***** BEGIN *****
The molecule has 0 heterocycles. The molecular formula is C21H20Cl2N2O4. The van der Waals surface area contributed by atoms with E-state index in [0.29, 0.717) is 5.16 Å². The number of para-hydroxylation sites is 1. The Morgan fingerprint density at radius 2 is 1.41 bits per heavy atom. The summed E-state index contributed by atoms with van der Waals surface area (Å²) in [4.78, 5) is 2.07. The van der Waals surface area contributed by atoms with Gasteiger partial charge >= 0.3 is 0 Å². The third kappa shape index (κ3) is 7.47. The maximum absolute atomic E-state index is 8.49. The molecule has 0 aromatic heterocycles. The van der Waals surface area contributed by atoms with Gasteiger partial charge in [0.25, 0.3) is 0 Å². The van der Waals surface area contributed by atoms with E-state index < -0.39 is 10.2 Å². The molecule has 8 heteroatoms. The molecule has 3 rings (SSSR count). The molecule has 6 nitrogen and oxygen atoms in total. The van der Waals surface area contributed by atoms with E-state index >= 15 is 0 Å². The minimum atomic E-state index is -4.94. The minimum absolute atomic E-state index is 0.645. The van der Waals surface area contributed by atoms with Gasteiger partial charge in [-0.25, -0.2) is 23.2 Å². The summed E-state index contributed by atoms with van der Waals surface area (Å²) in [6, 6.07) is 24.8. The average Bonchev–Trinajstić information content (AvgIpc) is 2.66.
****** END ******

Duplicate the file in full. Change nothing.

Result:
The molecule has 0 heterocycles. The molecular formula is C21H20Cl2N2O4. The van der Waals surface area contributed by atoms with E-state index in [0.29, 0.717) is 5.16 Å². The number of para-hydroxylation sites is 1. The Morgan fingerprint density at radius 2 is 1.41 bits per heavy atom. The summed E-state index contributed by atoms with van der Waals surface area (Å²) in [4.78, 5) is 2.07. The van der Waals surface area contributed by atoms with Gasteiger partial charge >= 0.3 is 0 Å². The third kappa shape index (κ3) is 7.47. The maximum absolute atomic E-state index is 8.49. The molecule has 0 aromatic heterocycles. The van der Waals surface area contributed by atoms with Gasteiger partial charge in [0.25, 0.3) is 0 Å². The van der Waals surface area contributed by atoms with E-state index < -0.39 is 10.2 Å². The molecule has 8 heteroatoms. The molecule has 3 rings (SSSR count). The molecule has 6 nitrogen and oxygen atoms in total. The van der Waals surface area contributed by atoms with E-state index >= 15 is 0 Å². The minimum atomic E-state index is -4.94. The minimum absolute atomic E-state index is 0.645. The van der Waals surface area contributed by atoms with Gasteiger partial charge in [-0.25, -0.2) is 23.2 Å². The summed E-state index contributed by atoms with van der Waals surface area (Å²) in [6, 6.07) is 24.8. The average Bonchev–Trinajstić information content (AvgIpc) is 2.66.